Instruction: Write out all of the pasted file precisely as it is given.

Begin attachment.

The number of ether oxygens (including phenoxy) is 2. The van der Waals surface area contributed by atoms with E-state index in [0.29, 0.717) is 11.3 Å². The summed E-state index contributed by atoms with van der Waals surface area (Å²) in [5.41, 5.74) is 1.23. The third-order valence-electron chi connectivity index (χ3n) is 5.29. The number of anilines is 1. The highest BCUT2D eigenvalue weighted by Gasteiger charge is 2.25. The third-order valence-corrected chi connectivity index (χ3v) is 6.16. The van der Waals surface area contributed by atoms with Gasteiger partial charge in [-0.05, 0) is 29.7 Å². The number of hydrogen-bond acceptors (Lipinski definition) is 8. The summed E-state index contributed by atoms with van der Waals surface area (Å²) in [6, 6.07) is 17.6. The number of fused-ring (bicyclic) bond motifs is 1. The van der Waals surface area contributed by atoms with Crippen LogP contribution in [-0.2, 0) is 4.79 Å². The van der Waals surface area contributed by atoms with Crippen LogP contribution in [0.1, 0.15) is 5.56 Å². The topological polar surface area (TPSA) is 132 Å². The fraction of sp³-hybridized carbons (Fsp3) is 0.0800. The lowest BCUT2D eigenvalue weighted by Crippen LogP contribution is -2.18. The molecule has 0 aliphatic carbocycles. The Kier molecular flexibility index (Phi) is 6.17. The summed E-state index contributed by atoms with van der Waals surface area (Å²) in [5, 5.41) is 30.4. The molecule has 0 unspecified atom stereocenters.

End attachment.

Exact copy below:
The number of ether oxygens (including phenoxy) is 2. The van der Waals surface area contributed by atoms with E-state index in [0.29, 0.717) is 11.3 Å². The summed E-state index contributed by atoms with van der Waals surface area (Å²) in [5.41, 5.74) is 1.23. The third-order valence-electron chi connectivity index (χ3n) is 5.29. The number of anilines is 1. The highest BCUT2D eigenvalue weighted by Gasteiger charge is 2.25. The third-order valence-corrected chi connectivity index (χ3v) is 6.16. The van der Waals surface area contributed by atoms with Gasteiger partial charge in [-0.05, 0) is 29.7 Å². The number of hydrogen-bond acceptors (Lipinski definition) is 8. The summed E-state index contributed by atoms with van der Waals surface area (Å²) in [6, 6.07) is 17.6. The number of fused-ring (bicyclic) bond motifs is 1. The van der Waals surface area contributed by atoms with Crippen LogP contribution in [-0.2, 0) is 4.79 Å². The van der Waals surface area contributed by atoms with Crippen LogP contribution in [0.1, 0.15) is 5.56 Å². The topological polar surface area (TPSA) is 132 Å². The fraction of sp³-hybridized carbons (Fsp3) is 0.0800. The lowest BCUT2D eigenvalue weighted by Crippen LogP contribution is -2.18. The molecule has 0 aliphatic carbocycles. The Kier molecular flexibility index (Phi) is 6.17. The summed E-state index contributed by atoms with van der Waals surface area (Å²) in [5, 5.41) is 30.4. The molecule has 0 unspecified atom stereocenters.